1. Actively develop and foster a data science and clinical and translational workforce knowledgeable in identifying and creating customer value. This requires a customer-centered business orientation aimed at demonstrating value to decision makers who will ultimately pay for the data infrastructure and products. Recognizing a business-model and commercial-readiness skill gap among academic scientists, the Innovation Corps (I-Corps™) program ( was launched in 2011 by the National Science Foundation. I-Corps provides immersive customer-discovery and business-model development training for scientists and engineers at academic research centers using the Lean Launchpad methodology developed by Steve Blank [40, 41] and the business model canvas popularized by Osterwalder and colleagues [9, 32]. Over a thousand teams have participated in the national I-Corps program across multiple federal agencies [42]. I-Corps training is also available to health researchers through the National Institutes of Health Federal Small Business Innovation Research (SBIR)/Small Business Technology Transfer (STTR) and Clinical and Translational Science Awards (CTSA) programs [43]. The National Cancer Institute has developed a similar program called SPRINT.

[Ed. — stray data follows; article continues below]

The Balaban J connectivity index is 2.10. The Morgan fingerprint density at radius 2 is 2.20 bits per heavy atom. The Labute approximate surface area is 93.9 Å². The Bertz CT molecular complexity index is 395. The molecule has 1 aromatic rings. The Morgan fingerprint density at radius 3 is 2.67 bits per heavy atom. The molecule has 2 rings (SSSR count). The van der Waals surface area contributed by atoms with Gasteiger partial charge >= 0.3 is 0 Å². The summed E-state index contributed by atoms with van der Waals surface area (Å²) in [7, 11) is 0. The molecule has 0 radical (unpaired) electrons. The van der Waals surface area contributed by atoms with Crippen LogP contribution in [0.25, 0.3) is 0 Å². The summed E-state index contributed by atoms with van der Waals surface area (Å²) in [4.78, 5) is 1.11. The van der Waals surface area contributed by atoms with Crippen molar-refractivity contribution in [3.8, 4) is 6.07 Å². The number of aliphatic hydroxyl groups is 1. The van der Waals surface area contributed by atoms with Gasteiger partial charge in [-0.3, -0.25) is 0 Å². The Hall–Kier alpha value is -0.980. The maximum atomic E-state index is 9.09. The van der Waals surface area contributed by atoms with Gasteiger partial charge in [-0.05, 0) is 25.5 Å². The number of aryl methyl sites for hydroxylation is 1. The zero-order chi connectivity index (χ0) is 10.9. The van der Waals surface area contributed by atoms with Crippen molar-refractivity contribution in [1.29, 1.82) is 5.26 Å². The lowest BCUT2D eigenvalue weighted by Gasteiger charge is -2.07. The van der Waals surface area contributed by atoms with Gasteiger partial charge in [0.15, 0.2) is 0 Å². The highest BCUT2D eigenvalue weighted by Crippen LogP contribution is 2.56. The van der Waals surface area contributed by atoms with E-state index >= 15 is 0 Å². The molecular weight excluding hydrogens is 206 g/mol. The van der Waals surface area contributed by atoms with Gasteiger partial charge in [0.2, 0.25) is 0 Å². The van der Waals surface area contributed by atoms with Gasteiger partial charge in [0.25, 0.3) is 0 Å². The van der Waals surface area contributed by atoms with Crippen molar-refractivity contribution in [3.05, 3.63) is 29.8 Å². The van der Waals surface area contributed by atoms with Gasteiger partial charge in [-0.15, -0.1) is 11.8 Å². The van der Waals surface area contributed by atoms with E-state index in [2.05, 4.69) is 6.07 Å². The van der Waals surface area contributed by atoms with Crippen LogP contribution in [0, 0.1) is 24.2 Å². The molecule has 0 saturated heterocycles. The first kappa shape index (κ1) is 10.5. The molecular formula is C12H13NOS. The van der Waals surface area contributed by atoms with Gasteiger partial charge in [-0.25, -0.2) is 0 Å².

2. Fund and require customer discovery and value proposition design as part of electronic health data research and demonstration grants. Electronic health data research should be incentivized to incorporate customer discovery processes earlier in their network development. For example, based on learning from the SAFTINet experience, we are incorporating customer discovery using the I-Corps program to advance dissemination and product improvement activities for the Accrual-to-Clinical-Trials (ACT) Network [44]. The ACT network is a federated electronic health data network of sites from the National Clinical and Translational Science Award (CTSA) Consortium that was funded by the NIH National Center for Advancing Translational Science (NCATS) to improve cohort discovery and increase participant accrual in clinical trials [44]. To ensure sustainability of the ACT Network, we must demonstrate value to multiple customers – the CTSA academic hubs, end users and health systems who contribute the electronic health data; strategic focus will be critical for success as each of these customers have increasing numbers of competitive alternatives to consider.